Doctors burn center Beverwijk want more awareness of ‘flesh-eating bacteria’

The so-called flesh-eating bacteria is becoming more common in the Netherlands. That’s what experts from burn center Beverwijk say. “We suspect that there were twice as many cases nationwide last year,” says pediatric and burns surgeon Annebeth de Vries of the Red Cross Hospital, as the center is officially called. “But absolute numbers are small and it remains rare. We especially want more awareness among doctors.”

It concerns the so-called Necrotising Soft Tissue Infection (NWDI). An infection caused by a bacteria. It can cause serious tissue infection, often resulting in large wounds. People can already contract it with a small and innocent wound, for example caused by punches. “But in thirty percent of the cases it is not even an open wound,” explains De Vries. “It can also just arise subcutaneously, without a clear reason. It is then just a bad luck moment, for a bad luck person.”

In the burn center they see a relatively large number of patients with NWDI. This has to do with the fact that part of the treatment is very similar to burns treatment and this can of course be carried out well in Beverwijk. The hospital had twenty patients with NWDI last year, more than three times as many as before.

“But we also hear from colleagues that they have more NWDI patients. But the numbers remain small. We suspect that there has been a doubling nationally: from a few hundred cases, to twice a few hundred cases. So it remains a rare disease and we do not want to worry people unnecessarily,” says the pediatric and burns surgeon.

The experts at the burn center suspect that corona and the associated measures have caused an increase in NWDI. De Vries: “Because we have been in less contact with each other, the immune system has probably changed somewhat and may have become lazier. More people are now getting sick from the virus.”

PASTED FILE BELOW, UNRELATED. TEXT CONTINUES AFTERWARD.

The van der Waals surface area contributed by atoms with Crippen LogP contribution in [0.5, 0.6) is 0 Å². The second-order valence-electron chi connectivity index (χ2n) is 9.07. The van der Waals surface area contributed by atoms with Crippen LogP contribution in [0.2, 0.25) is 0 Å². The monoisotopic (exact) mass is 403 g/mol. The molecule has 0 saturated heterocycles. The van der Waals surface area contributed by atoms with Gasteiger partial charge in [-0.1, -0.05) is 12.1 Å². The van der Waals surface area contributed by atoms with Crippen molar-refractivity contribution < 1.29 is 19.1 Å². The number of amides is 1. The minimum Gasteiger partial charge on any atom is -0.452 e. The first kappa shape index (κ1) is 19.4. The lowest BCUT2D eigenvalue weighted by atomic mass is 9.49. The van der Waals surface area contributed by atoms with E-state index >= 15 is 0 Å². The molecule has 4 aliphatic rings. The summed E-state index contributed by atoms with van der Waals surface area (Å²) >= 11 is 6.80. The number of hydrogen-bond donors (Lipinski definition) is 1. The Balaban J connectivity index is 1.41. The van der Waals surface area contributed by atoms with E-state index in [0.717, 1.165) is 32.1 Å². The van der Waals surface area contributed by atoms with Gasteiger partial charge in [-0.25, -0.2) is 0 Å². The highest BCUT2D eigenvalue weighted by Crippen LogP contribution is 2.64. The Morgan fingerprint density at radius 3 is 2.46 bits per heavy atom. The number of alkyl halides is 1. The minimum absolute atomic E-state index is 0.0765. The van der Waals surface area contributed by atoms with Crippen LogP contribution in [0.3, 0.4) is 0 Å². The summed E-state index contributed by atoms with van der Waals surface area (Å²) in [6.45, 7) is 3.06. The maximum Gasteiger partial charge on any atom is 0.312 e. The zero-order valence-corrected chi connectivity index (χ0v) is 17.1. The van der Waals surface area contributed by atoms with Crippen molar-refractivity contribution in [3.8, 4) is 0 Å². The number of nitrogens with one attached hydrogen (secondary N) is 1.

The infection can become dangerous

Although the numbers are still relatively small, the disease itself is serious. It is even life-threatening. “It can be treated well in itself,” explains De Vries. “But it has to be done quickly because the infection can spread considerably in twelve hours and then it can become dangerous.”

“The problem is that GPs have little to do with it and may therefore not be the first to think about it. Nobody can be blamed for that. But it is now more common. We would like to ensure that doctors get to the point a little earlier. possibility of NWDI thinking. It’s about that awareness.”

If there is a threatening infection, surgery must be performed. The affected tissue must be removed and the patient given a course of antibiotics. In Beverwijk they often come into the picture afterwards. If in the second phase the infection is under control and a reconstruction operation of the wound follows. Although the hospital also received a patient last week who had to be operated immediately because the infection was still there.

Duty to report

Although most do not have exact figures, other hospitals in North Holland also say they are seeing an increase in the number of patients with NWDI. RIVM has recently become obliged to report all diseases caused by group A streptococci, which include NWDI. At the burn center they hope that this will lead to fewer injuries and deaths in the long term.